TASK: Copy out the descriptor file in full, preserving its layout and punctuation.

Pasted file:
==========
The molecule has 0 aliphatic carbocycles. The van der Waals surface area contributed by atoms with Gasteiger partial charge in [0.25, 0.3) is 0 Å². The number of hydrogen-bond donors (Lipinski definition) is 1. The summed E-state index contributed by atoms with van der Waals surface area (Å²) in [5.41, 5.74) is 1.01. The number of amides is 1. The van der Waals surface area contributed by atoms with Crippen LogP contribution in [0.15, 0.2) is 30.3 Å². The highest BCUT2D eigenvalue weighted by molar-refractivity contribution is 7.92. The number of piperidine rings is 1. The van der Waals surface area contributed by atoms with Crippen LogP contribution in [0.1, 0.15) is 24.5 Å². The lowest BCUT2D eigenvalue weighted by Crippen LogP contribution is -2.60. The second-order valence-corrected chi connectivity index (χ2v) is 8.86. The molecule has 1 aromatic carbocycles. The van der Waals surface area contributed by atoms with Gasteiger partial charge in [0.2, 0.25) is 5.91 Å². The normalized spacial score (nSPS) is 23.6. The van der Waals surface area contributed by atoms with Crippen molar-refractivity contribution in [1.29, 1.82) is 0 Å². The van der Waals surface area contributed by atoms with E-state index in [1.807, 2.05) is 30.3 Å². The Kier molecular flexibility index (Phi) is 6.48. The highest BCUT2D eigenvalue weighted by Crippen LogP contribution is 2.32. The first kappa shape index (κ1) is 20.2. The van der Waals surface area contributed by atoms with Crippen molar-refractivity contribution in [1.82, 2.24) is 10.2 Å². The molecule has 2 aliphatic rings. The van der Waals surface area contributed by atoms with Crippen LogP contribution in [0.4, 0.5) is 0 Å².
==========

The molecule has 0 aliphatic carbocycles. The van der Waals surface area contributed by atoms with Gasteiger partial charge in [0.25, 0.3) is 0 Å². The number of hydrogen-bond donors (Lipinski definition) is 1. The summed E-state index contributed by atoms with van der Waals surface area (Å²) in [5.41, 5.74) is 1.01. The number of amides is 1. The van der Waals surface area contributed by atoms with Crippen LogP contribution in [0.15, 0.2) is 30.3 Å². The highest BCUT2D eigenvalue weighted by molar-refractivity contribution is 7.92. The number of piperidine rings is 1. The van der Waals surface area contributed by atoms with Crippen LogP contribution in [0.1, 0.15) is 24.5 Å². The lowest BCUT2D eigenvalue weighted by Crippen LogP contribution is -2.60. The second-order valence-corrected chi connectivity index (χ2v) is 8.86. The molecule has 1 aromatic carbocycles. The van der Waals surface area contributed by atoms with Gasteiger partial charge in [0.2, 0.25) is 5.91 Å². The normalized spacial score (nSPS) is 23.6. The van der Waals surface area contributed by atoms with Crippen molar-refractivity contribution in [1.29, 1.82) is 0 Å². The van der Waals surface area contributed by atoms with E-state index in [1.807, 2.05) is 30.3 Å². The Kier molecular flexibility index (Phi) is 6.48. The highest BCUT2D eigenvalue weighted by Crippen LogP contribution is 2.32. The first kappa shape index (κ1) is 20.2. The van der Waals surface area contributed by atoms with Crippen molar-refractivity contribution in [1.82, 2.24) is 10.2 Å². The molecule has 2 aliphatic rings. The van der Waals surface area contributed by atoms with Crippen LogP contribution in [0.4, 0.5) is 0 Å².